Lovebox has established itself as a bastion for vibrant, carefree fun in the centre of London; an annual retreat where you can wear what you want to wear and be who you want to be – for a couple of days, at least.
The festival’s signature colourful atmosphere was this year set-off by a darker edge, with the festival’s arid dustbowl frequently whipped up into an intense storm by cutting-edge hip-hop and grime talent. Skepta and Novelist were the first big hitters; set an hour apart, they represented a fiery cross-section of contemporary grime. Elsewhere hordes of attendees witnessed Action Bronson deliver an unyielding rendition of tracks from Mr. Wonderful. Even when a stage invader tried to interrupt his flow, a sharp right hook brought swift justice.
Maintaining its hedonistic roots, Lovebox’s dance line-up was seriously strong, and the addition of James Murphy and 2manydjs’ Despacio tent added an exciting new dimension to proceedings. Underneath an oversized mirrorball, cuts that included the Grange Hill theme tune darted across the dance floor with euphoric clarity. An essential touchstone for both purists and tourists, the Despacio tent is unique and totally essential; a wonderfully universal experience.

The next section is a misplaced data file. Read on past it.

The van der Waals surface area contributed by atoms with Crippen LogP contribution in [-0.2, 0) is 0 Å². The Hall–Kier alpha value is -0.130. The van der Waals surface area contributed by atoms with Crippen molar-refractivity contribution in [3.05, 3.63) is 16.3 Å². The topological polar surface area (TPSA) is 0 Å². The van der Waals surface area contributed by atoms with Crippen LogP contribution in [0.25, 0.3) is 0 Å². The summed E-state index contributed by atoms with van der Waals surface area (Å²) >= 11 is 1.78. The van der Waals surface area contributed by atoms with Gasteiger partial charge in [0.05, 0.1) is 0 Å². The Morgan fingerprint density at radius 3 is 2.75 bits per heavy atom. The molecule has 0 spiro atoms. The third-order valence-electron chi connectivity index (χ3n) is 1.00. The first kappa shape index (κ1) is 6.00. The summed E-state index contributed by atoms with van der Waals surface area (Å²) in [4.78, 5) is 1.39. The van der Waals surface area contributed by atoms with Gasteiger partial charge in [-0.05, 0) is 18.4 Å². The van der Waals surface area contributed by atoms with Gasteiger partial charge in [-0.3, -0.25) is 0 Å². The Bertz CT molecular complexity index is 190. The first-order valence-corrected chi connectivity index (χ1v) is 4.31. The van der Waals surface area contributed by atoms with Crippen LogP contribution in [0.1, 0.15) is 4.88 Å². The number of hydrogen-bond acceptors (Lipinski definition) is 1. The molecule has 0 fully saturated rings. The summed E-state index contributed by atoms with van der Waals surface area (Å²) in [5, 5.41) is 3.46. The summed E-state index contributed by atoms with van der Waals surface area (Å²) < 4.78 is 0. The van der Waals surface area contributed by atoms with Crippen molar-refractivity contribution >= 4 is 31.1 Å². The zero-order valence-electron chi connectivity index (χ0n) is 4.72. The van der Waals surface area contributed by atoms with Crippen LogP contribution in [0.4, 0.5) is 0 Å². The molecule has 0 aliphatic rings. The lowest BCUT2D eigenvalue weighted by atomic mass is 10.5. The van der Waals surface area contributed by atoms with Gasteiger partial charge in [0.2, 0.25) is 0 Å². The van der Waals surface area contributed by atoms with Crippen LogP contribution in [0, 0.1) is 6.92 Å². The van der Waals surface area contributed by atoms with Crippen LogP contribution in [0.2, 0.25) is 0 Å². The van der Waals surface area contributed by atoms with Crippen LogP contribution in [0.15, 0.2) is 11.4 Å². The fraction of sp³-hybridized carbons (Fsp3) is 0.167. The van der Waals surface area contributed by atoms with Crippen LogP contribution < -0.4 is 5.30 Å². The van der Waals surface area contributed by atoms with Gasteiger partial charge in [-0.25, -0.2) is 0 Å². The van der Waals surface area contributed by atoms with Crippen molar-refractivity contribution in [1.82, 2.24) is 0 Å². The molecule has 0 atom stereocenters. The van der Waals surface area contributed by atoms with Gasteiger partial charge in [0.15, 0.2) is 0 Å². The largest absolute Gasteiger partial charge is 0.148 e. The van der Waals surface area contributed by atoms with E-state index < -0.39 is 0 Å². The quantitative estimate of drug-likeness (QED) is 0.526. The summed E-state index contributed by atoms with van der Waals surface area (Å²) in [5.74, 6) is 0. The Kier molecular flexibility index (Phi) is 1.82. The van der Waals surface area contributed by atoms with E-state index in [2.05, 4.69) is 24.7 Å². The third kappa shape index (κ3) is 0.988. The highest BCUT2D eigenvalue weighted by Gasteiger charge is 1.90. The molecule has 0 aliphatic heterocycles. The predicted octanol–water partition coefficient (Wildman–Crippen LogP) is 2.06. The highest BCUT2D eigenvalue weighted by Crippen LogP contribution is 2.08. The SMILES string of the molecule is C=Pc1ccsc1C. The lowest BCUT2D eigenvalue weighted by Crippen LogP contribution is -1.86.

Saturday welcomed two acts with headline potential. Hot Chip didn’t let the only rain of the weekend dampen their spirits, bringing on their bemused looking children on for a rousing version of Bruce Springsteen’s Dancing in the Dark.
By this stage the crowd was wholly riled up for Snoop Dogg. He started strong, playing crowd-pleasing hits, and his own tracks continued to earn rousing responses. An elongated rendition of Joan Jett’s I Love Rock ‘n’ Roll and a closing run-through of Bob Marley’s Jammin’, however, have a distinct karaoke feel, considering this is one of rap’s greatest icons. But this is a party after all, and it’s not enough to dampen yet another thoroughly enjoyable entry into Lovebox’s history.